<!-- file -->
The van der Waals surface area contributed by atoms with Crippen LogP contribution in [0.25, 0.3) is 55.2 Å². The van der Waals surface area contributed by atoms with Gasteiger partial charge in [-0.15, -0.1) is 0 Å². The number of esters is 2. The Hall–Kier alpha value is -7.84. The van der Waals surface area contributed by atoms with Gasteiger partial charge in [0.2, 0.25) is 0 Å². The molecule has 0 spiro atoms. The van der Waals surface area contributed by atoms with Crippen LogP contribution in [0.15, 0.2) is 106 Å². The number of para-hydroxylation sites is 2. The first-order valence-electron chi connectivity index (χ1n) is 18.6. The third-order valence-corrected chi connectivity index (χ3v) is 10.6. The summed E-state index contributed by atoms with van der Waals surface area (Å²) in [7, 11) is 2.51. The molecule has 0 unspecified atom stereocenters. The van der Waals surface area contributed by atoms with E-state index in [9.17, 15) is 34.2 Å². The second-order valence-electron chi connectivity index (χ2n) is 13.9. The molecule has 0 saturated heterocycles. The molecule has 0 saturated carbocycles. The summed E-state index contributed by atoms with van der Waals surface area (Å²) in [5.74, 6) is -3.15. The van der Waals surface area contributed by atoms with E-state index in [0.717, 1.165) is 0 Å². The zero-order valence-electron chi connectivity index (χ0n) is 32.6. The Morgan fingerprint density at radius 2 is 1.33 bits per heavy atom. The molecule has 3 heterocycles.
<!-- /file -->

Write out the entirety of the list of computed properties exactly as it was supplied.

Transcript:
The van der Waals surface area contributed by atoms with Crippen LogP contribution in [0.25, 0.3) is 55.2 Å². The van der Waals surface area contributed by atoms with Gasteiger partial charge in [-0.15, -0.1) is 0 Å². The number of esters is 2. The Hall–Kier alpha value is -7.84. The van der Waals surface area contributed by atoms with Gasteiger partial charge in [0.2, 0.25) is 0 Å². The molecule has 0 spiro atoms. The van der Waals surface area contributed by atoms with Crippen LogP contribution in [0.15, 0.2) is 106 Å². The number of para-hydroxylation sites is 2. The first-order valence-electron chi connectivity index (χ1n) is 18.6. The third-order valence-corrected chi connectivity index (χ3v) is 10.6. The summed E-state index contributed by atoms with van der Waals surface area (Å²) in [7, 11) is 2.51. The molecule has 0 unspecified atom stereocenters. The van der Waals surface area contributed by atoms with E-state index in [9.17, 15) is 34.2 Å². The second-order valence-electron chi connectivity index (χ2n) is 13.9. The molecule has 0 saturated heterocycles. The molecule has 0 saturated carbocycles. The summed E-state index contributed by atoms with van der Waals surface area (Å²) in [5.74, 6) is -3.15. The van der Waals surface area contributed by atoms with E-state index in [0.717, 1.165) is 0 Å². The zero-order valence-electron chi connectivity index (χ0n) is 32.6. The Morgan fingerprint density at radius 2 is 1.33 bits per heavy atom. The molecule has 3 heterocycles.